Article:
About Me
I am a graduate student in computer science at MIT, where I am privileged to be advised by Piotr Indyk.
I work primarily on sketching problems in machine learning.
I am broadly interested in the design and analysis of algorithms, especially when it involves randomness and applications to large data sets.
Previously, I graduated from
Caltech with a degree in
computer science in 2016.
At Caltech, I was
heavily
involved
in
student
government.
My CV is available.
Publications

Nicholas Schiefer and
Erik Winfree, “Time Complexity of Computation and Construction in the Chemical Reaction NetworkControlled Tile Assembly Model”,
22nd International Conference on DNA Computing and Molecular Programming
(DNA22),
2016.
Abstract
In isolation, chemical reaction networks and tilebased selfassembly are wellstudied models of chemical computation. Previously, we introduced the chemical reaction networkcontrolled tile assembly model (CRNTAM), in which a stochastic chemical reaction network can act as a nonlocal control and signalling system for tilebased assembly, and showed that the CRNTAM can perform several tasks related to the simulation of Turing machines and construction of algorithmic shapes with lower space or program complexity than in either of its parent models. Here, we introduce a kinetic variant of the CRNTAM and investigate the time complexity of computation and construction. We analyze the time complexity of decision problems in the CRNTAM, and show that decidable languages can be decided as efficiently by CRNTAM programs as by Turing machines. We also give a lower bound for the spacetime complexity of CRNTAM computation that rules out efficient parallel stack machines. We provide efficient parallel implementations of nondeterministic computations, showing among other things that CRNTAM programs can decide languages in NTIME ∩ coNTIME(f(n)) in O(f(n) + n + log c) time with (1  exp (c)) probability, using volume exponential in n. Lastly, we provide basic mechanisms for parallel computations that share information and illustrate the limits of parallel computation in the CRNTAM.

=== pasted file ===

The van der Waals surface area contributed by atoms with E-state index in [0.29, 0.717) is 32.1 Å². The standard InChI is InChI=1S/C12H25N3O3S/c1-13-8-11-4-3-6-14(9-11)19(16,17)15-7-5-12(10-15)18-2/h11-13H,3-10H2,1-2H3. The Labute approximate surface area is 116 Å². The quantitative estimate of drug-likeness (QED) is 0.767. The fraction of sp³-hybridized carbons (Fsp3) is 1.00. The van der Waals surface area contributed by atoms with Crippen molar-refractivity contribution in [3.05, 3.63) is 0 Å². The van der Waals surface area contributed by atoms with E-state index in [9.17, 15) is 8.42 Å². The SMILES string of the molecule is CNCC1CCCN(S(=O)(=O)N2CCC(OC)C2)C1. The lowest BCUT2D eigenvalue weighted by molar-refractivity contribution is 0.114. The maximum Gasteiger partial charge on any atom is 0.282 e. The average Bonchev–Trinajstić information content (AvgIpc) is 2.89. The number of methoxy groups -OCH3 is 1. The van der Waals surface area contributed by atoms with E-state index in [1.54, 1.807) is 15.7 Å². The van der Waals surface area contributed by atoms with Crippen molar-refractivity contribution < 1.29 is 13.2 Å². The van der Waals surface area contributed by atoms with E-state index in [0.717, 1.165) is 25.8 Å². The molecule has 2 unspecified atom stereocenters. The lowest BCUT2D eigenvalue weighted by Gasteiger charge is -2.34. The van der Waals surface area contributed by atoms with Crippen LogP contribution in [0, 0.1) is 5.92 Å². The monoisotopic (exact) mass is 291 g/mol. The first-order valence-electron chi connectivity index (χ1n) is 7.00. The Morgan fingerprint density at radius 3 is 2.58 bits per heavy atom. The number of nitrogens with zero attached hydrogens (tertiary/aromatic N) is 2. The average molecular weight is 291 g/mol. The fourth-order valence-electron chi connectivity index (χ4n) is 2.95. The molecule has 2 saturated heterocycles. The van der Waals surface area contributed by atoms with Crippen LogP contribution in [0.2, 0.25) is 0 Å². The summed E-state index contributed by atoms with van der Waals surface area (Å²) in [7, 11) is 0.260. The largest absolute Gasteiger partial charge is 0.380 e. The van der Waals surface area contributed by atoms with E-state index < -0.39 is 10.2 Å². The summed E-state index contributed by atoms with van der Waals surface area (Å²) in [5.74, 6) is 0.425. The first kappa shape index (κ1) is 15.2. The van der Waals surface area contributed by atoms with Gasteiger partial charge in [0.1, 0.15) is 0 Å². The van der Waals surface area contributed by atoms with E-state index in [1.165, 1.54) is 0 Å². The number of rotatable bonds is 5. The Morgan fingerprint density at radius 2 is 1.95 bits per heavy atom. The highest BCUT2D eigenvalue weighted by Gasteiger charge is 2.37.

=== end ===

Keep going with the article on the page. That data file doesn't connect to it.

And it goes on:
Nicholas Schiefer and
Erik Winfree, “Universal Computation and Optimal Construction in the Chemical Reaction NetworkControlled Tile Assembly Model”,
21st International Conference on DNA Computing and Molecular Programming
(DNA21),
2015,
Lecture Notes in Computer Science vol. 9211, pp. 34–54.
Abstract
Tilebased selfassembly and chemical reaction networks provide two wellstudied models of scalable DNAbased computation. Although tile selfassembly provides a powerful framework for describing Turinguniversal selfassembling systems, assembly logic in tile selfassembly is localized, so that only the nearby environment can affect the process of selfassembly. We introduce a new model of tilebased selfassembly in which a wellmixed chemical reaction network interacts with selfassembling tiles to exert nonlocal control on the selfassembly process. Through simulation of multistack machines, we demonstrate that this new model is efficiently Turinguniversal, even when restricted to unbounded space in only one spatial dimension. Using a natural notion of program complexity, we also show that this new model can produce many complex shapes with programs of lower complexity. Most notably, we show that arbitrary connected shapes can be produced by a program with complexity bounded by the Kolmogorov complexity of the shape, without the large scale factor that is required for the analogous result in the abstract tile assembly model. These results suggest that controlled selfassembly provides additional algorithmic power over tileonly selfassembly, and that nonlocal control enhances our ability to perform computation and algorithmically selfassemble structures from small input programs.
Contact
 Email:
 Office:
 MIT CSAIL, room 32G580